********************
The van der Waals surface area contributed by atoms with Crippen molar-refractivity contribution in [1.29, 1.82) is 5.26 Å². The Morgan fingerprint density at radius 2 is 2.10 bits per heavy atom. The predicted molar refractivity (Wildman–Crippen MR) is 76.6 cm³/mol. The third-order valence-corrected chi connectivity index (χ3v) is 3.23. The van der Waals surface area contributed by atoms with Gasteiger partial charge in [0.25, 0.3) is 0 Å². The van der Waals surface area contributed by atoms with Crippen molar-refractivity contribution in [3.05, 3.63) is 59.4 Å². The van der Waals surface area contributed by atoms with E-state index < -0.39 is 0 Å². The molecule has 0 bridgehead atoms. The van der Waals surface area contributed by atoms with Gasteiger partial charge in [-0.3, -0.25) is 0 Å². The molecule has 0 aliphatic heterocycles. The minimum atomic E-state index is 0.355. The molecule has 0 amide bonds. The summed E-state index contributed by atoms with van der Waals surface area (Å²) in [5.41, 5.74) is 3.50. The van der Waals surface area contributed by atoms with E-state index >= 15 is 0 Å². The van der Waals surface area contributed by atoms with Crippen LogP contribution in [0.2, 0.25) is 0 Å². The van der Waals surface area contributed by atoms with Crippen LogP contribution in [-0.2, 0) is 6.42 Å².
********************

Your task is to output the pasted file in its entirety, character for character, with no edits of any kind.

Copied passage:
The van der Waals surface area contributed by atoms with Crippen molar-refractivity contribution in [1.29, 1.82) is 5.26 Å². The Morgan fingerprint density at radius 2 is 2.10 bits per heavy atom. The predicted molar refractivity (Wildman–Crippen MR) is 76.6 cm³/mol. The third-order valence-corrected chi connectivity index (χ3v) is 3.23. The van der Waals surface area contributed by atoms with Gasteiger partial charge in [0.25, 0.3) is 0 Å². The van der Waals surface area contributed by atoms with Crippen molar-refractivity contribution in [3.05, 3.63) is 59.4 Å². The van der Waals surface area contributed by atoms with E-state index < -0.39 is 0 Å². The molecule has 0 bridgehead atoms. The van der Waals surface area contributed by atoms with Gasteiger partial charge in [-0.3, -0.25) is 0 Å². The molecule has 0 aliphatic heterocycles. The minimum atomic E-state index is 0.355. The molecule has 0 amide bonds. The summed E-state index contributed by atoms with van der Waals surface area (Å²) in [5.41, 5.74) is 3.50. The van der Waals surface area contributed by atoms with E-state index >= 15 is 0 Å². The van der Waals surface area contributed by atoms with Crippen LogP contribution in [0.2, 0.25) is 0 Å². The van der Waals surface area contributed by atoms with Crippen LogP contribution in [-0.2, 0) is 6.42 Å².